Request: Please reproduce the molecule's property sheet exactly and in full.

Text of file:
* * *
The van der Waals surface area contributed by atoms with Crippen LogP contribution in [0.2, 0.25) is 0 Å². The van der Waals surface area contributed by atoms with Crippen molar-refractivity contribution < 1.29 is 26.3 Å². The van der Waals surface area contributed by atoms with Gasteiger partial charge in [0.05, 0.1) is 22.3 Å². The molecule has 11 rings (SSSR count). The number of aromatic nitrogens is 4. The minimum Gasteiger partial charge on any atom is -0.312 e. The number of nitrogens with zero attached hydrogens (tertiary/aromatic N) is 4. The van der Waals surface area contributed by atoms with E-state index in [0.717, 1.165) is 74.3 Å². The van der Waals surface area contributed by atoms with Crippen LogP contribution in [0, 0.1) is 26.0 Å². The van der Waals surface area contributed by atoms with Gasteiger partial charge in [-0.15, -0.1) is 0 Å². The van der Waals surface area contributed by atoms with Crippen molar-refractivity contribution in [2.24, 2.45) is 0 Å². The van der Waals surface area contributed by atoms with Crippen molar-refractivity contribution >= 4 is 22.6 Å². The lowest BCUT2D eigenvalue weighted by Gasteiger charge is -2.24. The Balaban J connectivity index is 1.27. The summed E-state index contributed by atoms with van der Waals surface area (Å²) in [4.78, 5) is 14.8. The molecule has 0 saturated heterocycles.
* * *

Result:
The van der Waals surface area contributed by atoms with Crippen LogP contribution in [0.2, 0.25) is 0 Å². The van der Waals surface area contributed by atoms with Crippen molar-refractivity contribution < 1.29 is 26.3 Å². The van der Waals surface area contributed by atoms with Gasteiger partial charge in [0.05, 0.1) is 22.3 Å². The molecule has 11 rings (SSSR count). The number of aromatic nitrogens is 4. The minimum Gasteiger partial charge on any atom is -0.312 e. The number of nitrogens with zero attached hydrogens (tertiary/aromatic N) is 4. The van der Waals surface area contributed by atoms with E-state index in [0.717, 1.165) is 74.3 Å². The van der Waals surface area contributed by atoms with Crippen LogP contribution in [0, 0.1) is 26.0 Å². The van der Waals surface area contributed by atoms with Gasteiger partial charge in [-0.15, -0.1) is 0 Å². The van der Waals surface area contributed by atoms with Crippen molar-refractivity contribution in [2.24, 2.45) is 0 Å². The van der Waals surface area contributed by atoms with Crippen molar-refractivity contribution >= 4 is 22.6 Å². The lowest BCUT2D eigenvalue weighted by Gasteiger charge is -2.24. The Balaban J connectivity index is 1.27. The summed E-state index contributed by atoms with van der Waals surface area (Å²) in [4.78, 5) is 14.8. The molecule has 0 saturated heterocycles.